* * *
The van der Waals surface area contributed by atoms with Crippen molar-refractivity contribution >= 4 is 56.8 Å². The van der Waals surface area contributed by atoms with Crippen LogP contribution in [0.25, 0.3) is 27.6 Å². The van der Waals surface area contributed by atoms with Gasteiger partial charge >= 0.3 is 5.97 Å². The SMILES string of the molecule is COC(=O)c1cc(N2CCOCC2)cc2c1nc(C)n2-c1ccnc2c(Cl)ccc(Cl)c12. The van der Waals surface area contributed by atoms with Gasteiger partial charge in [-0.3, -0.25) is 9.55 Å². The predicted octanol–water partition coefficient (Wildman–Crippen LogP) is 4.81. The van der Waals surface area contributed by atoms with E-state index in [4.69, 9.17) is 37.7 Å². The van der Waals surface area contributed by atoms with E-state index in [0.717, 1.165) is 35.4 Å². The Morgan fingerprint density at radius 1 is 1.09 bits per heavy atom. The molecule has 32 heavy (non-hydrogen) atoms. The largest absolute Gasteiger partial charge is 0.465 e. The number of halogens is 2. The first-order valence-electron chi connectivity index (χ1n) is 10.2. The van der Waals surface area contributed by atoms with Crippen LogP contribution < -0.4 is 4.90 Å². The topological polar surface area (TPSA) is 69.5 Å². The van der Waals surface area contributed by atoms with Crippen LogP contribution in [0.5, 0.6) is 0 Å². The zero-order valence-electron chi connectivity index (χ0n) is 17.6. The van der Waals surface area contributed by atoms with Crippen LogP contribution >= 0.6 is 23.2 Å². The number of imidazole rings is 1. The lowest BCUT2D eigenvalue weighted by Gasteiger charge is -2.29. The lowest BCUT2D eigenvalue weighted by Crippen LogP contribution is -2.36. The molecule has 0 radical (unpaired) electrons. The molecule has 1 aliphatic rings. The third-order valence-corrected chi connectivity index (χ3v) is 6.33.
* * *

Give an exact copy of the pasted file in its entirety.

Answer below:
The van der Waals surface area contributed by atoms with Crippen molar-refractivity contribution >= 4 is 56.8 Å². The van der Waals surface area contributed by atoms with Crippen LogP contribution in [0.25, 0.3) is 27.6 Å². The van der Waals surface area contributed by atoms with Gasteiger partial charge >= 0.3 is 5.97 Å². The SMILES string of the molecule is COC(=O)c1cc(N2CCOCC2)cc2c1nc(C)n2-c1ccnc2c(Cl)ccc(Cl)c12. The van der Waals surface area contributed by atoms with Gasteiger partial charge in [-0.3, -0.25) is 9.55 Å². The predicted octanol–water partition coefficient (Wildman–Crippen LogP) is 4.81. The van der Waals surface area contributed by atoms with E-state index in [4.69, 9.17) is 37.7 Å². The van der Waals surface area contributed by atoms with E-state index in [0.717, 1.165) is 35.4 Å². The Morgan fingerprint density at radius 1 is 1.09 bits per heavy atom. The molecule has 32 heavy (non-hydrogen) atoms. The largest absolute Gasteiger partial charge is 0.465 e. The number of halogens is 2. The first-order valence-electron chi connectivity index (χ1n) is 10.2. The van der Waals surface area contributed by atoms with Crippen LogP contribution < -0.4 is 4.90 Å². The topological polar surface area (TPSA) is 69.5 Å². The van der Waals surface area contributed by atoms with Crippen LogP contribution in [0.5, 0.6) is 0 Å². The zero-order valence-electron chi connectivity index (χ0n) is 17.6. The van der Waals surface area contributed by atoms with Crippen LogP contribution >= 0.6 is 23.2 Å². The number of imidazole rings is 1. The lowest BCUT2D eigenvalue weighted by Gasteiger charge is -2.29. The lowest BCUT2D eigenvalue weighted by Crippen LogP contribution is -2.36. The molecule has 0 radical (unpaired) electrons. The molecule has 1 aliphatic rings. The third-order valence-corrected chi connectivity index (χ3v) is 6.33.